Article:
A person-period data set (Singer & Willett, 2003) was used to organize trial information. Treatment was dummy coded so that baseline GXT records were indicated when all treatment codes were equal to 0. Interaction variables were computed by multiplying treatment by time at each observation for each person. As illustrated for one person in Table 1, each record in the person-period data set had 11 explicit variables: an identifier (i = ID), an outcome (PAIN, measured on the ordinal NRS using integers from 0 to 5), and 9 predictors (time [in seconds], 4 dummy-coded treatment variables [TM, CB, AE, and UC], and 4 computed treatment-by-time interaction variables [TMSEC, CBSEC, AESEC, and UCSEC]).
Graphing Pain Responses Over Time
Observed pain trajectories were plotted with X = time in seconds from 0 up to 1,560 (26 minutes; just beyond the duration of the longest test). Y values were the integers from 0 to 5 (scores on the NRS pain rating scale). Straight lines were used to connect adjacent points to create the observed pain trajectory. The discrete, ordered categories of the scale in combination with the monotonic increasing nature of claudication pain resulted in graphs with a stair-step appearance. One participant's scores for pain during the GXT at baseline and 12-week posttest are shown in Figure 1.
Modeling Pain Responses
The analytic goal was to use ordinal NRS scores to construct a person-oriented model suitable for evaluating the hypotheses about individual variation in pain trajectories and impact of treatment and treatment-by-time interactions on pain trajectories at 12 weeks compared with individual baseline. Let R be a response m on the NRS. The cumulative log odds, defined as the natural logarithm of the odds ratio given by (Prob[R ≤ m]) / (Prob[R > m]), are at the heart of the model. Using the symbol ηmti to represent the cumulative log odds of NRS response m at measurement t for person i, a set of hierarchical logistic regression equations (Hedecker & Gibbons, 2006; Hosmer & Lemeshow, 1989) specifies the ηmti as time-based functions of random effects (due to individuals; Level 2) and fixed effects (due to thresholds on the latent pain continuum, treatment, and treatment-by-time interaction; Level 1). Variables and parameters of the model are defined in Table 2. (η5ti is not modeled because the cumulative probability is 1 by definition). The full Level 1 model is as follows:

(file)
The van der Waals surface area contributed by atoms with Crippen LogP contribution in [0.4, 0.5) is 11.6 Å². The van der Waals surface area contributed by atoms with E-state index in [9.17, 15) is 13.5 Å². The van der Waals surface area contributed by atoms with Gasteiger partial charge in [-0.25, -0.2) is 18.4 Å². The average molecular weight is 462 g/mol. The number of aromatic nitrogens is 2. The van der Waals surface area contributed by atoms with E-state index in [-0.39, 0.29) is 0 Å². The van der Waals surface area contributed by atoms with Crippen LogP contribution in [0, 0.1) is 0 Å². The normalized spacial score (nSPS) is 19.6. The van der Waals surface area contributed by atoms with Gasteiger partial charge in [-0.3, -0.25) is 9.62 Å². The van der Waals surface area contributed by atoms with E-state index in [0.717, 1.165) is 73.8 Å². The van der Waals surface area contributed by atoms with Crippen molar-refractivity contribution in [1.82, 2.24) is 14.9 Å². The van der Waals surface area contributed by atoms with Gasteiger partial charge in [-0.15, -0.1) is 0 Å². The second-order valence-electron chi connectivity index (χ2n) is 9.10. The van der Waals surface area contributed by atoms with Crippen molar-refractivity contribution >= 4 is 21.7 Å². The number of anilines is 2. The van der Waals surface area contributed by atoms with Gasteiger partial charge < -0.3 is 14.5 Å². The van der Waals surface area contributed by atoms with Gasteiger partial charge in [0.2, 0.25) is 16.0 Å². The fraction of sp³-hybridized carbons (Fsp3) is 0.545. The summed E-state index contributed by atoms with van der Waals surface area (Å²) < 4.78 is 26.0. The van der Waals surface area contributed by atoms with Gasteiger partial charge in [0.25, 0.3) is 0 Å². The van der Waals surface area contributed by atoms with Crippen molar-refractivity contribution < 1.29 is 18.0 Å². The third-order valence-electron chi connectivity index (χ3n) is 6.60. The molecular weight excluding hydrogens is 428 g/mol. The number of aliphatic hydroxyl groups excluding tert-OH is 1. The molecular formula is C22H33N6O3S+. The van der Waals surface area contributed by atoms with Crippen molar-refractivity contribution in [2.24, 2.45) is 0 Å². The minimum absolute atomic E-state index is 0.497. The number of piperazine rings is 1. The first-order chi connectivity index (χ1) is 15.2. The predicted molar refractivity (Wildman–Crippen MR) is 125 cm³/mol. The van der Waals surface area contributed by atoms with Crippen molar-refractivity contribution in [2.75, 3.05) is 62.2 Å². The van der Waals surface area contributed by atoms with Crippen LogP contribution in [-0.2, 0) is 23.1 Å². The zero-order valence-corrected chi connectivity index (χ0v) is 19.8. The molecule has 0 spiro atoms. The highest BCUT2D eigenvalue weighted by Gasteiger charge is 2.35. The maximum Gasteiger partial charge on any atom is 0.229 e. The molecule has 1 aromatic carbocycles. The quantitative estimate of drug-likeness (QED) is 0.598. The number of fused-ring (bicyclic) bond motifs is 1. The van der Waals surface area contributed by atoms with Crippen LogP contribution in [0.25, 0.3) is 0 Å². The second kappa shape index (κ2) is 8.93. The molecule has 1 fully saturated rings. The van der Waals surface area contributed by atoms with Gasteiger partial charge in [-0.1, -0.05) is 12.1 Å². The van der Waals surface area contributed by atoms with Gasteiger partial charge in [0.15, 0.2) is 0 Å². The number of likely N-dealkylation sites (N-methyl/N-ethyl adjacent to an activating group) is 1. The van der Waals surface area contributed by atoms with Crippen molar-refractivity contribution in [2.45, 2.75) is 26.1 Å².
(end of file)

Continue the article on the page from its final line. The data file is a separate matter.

The Level 1 model reflects the ordinal nature of the NRS response options, the measurement protocol incorporated into the person-period data set, and the randomized design rendered in the dummy-coded treatments. The first threshold on the latent pain continuum (d0 in Equation 1a) is shown for completeness but is set to 0 to identify the model. At baseline, only the first three terms in each equation are nonzero and determine individual pain trajectories. The treatment effects and the treatment-by-time interaction effects come into play at 12 weeks, offsetting pain trajectories from individualized baseline models.
Equation (Uncited)Image Tools
The Level 2 model, associated with the Level 1 random coefficients B0i and B1i, is
where G00 and G10 are the grand means for B0i and B1i (Equations 1a-1e). The residual terms R0i and R1i reflect individual variation around the grand means. Variance in intercepts (τ00), slopes (τ11), and the intercept-slope covariance (τ01) is estimated assuming multivariate normality.
Equation (Uncited)Image Tools
The model was estimated using HLM 6.0 (Raudenbush & Bryk, 2002). Model-based standard errors were used to evaluate statistical significance of the estimates. The estimated cumulative log odds ηmti were exponentiated to obtain odds ratios. Additional transformations produced the probabilities of responding in each category over time that were used to create smooth, model-based individualized pain trajectories in continuous time for each person at baseline and at 12 weeks. In the model, larger function values for ηmti are associated with greater odds of responding in lower NRS categories, reflecting less pain. Thus, a negative rate of change in the cumulative log odds (i.e., B1i < 0) indicates that the probability of responding in lower NRS categories decreases as pain increases.